The key was that the Buckeyes took a page from Michigan’s own pro-style approach to the game and rolled out some double TE sets that landed crack back blocks on Michigan’s linebackers all day long. When Michigan DC D.J. Durkin left to become the HC at Maryland, Harbaugh replaced him with Don Brown, who has more of a knack for stuffing college run games.
Michigan also struggled with both Michigan State and Ohio State’s press-quarters defenses, which make it very easy to smother rushing attacks with extra defenders. Michigan showed a greater ability to attack this style in their contest with the Spartans this year and will likely have taken a lot of valuable lessons from round I into round II this Saturday.
The 2016 squads
The 2016 Ohio State Buckeyes have weaknesses, evidenced by their loss to Penn State and near defeats to Wisconsin, Northwestern, and Michigan State. However, their strategy makes them as difficult to knockout as it makes for them to blow out anyone else.
This Buckeye defense enjoys extraordinary cornerback play from Gareon Conley and Marshon Lattimore, who have combined for seven INTs and 16 pass break-ups on the year. The nature of their press-quarters defense is such that it seems that where offenses are at advantage is in throwing outside on these two players who are isolated in man coverage but...
Throwing on the 6-0, 192 pound Lattimore or 6-0, 195 pound Conley in press coverage is a low percentage play for all but the most accurate QBs and big, skilled WRs.
The interior five of their defensive backfield then focuses on dominating the middle of the field with bracket coverage vs drop back passing, aggressive LB play, and active safeties. It’s a tough beat.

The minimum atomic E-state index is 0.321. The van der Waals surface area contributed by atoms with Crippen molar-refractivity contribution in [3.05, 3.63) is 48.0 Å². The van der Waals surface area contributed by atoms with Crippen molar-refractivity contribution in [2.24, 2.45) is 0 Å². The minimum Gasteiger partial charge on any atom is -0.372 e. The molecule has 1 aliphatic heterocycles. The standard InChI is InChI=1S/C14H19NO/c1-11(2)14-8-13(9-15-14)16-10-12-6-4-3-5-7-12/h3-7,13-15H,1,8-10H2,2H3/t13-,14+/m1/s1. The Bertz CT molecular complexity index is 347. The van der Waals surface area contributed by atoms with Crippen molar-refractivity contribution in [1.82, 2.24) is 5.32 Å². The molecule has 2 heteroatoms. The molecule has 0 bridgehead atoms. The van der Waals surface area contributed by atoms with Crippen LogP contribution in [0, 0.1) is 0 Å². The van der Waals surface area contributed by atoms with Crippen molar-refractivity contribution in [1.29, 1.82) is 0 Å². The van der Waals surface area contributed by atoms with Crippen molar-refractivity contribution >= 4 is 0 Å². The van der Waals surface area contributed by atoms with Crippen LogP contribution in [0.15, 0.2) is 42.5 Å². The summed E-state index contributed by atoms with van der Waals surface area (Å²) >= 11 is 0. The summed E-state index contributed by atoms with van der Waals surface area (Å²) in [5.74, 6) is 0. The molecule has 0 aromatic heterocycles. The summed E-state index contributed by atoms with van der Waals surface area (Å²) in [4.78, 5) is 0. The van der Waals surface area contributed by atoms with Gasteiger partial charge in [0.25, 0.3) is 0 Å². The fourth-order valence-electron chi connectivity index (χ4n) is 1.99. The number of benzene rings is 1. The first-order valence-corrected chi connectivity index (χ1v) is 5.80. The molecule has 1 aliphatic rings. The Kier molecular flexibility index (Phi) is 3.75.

Their offense is very much a ball control unit that struggles to throw the ball effectively but can usually move the chains and get some points on the board thanks to J.T. Barrett’s skill and power in their option run game. He’s at 722 rushing yards at 4.4 yards per carry so far on the year and is most comfortable in their empty set, quick game passing attack that is similarly geared towards ball control. This team doesn’t score in a hurry but they’re hard to get off the field, especially when they’re willing to be aggressive on fourth and two (69% on the year on fourth down at 11 for 16).
The Wolverines are probably one of college football’s more underrated teams in 2016, as difficult as that may be to believe. Their secondary is every bit as dominant as Ohio State’s while their DL also includes several NFL prospects. Their offense is a ball-control unit, like Ohio State’s, and they also get there by changing up formations and angles for their run game. Unlike Ohio State, they don’t use the QB in the option game (save for those moments when Jabrill Peppers takes the field) and unlike Ohio State they can and will mix in ball control passing concepts from their big, run-focused formations.
Whereas Ohio State can always count on using J.T. Barrett to keep the chains moving on the ground, Michigan’s best feature is a WR corps that their QBs don’t always fully utilize. Amara Darboh, Jehu Chesson, and Jake Butt is a trio that even Ohio State’s secondary could struggle to keep under wraps if the Wolverines passing game was consistently managed by their QBs.
Their run game was almost similarly formidable but an injury to star LT Grant Newsome has limited the potency of their blocking game at the point of attack.
How round II could play out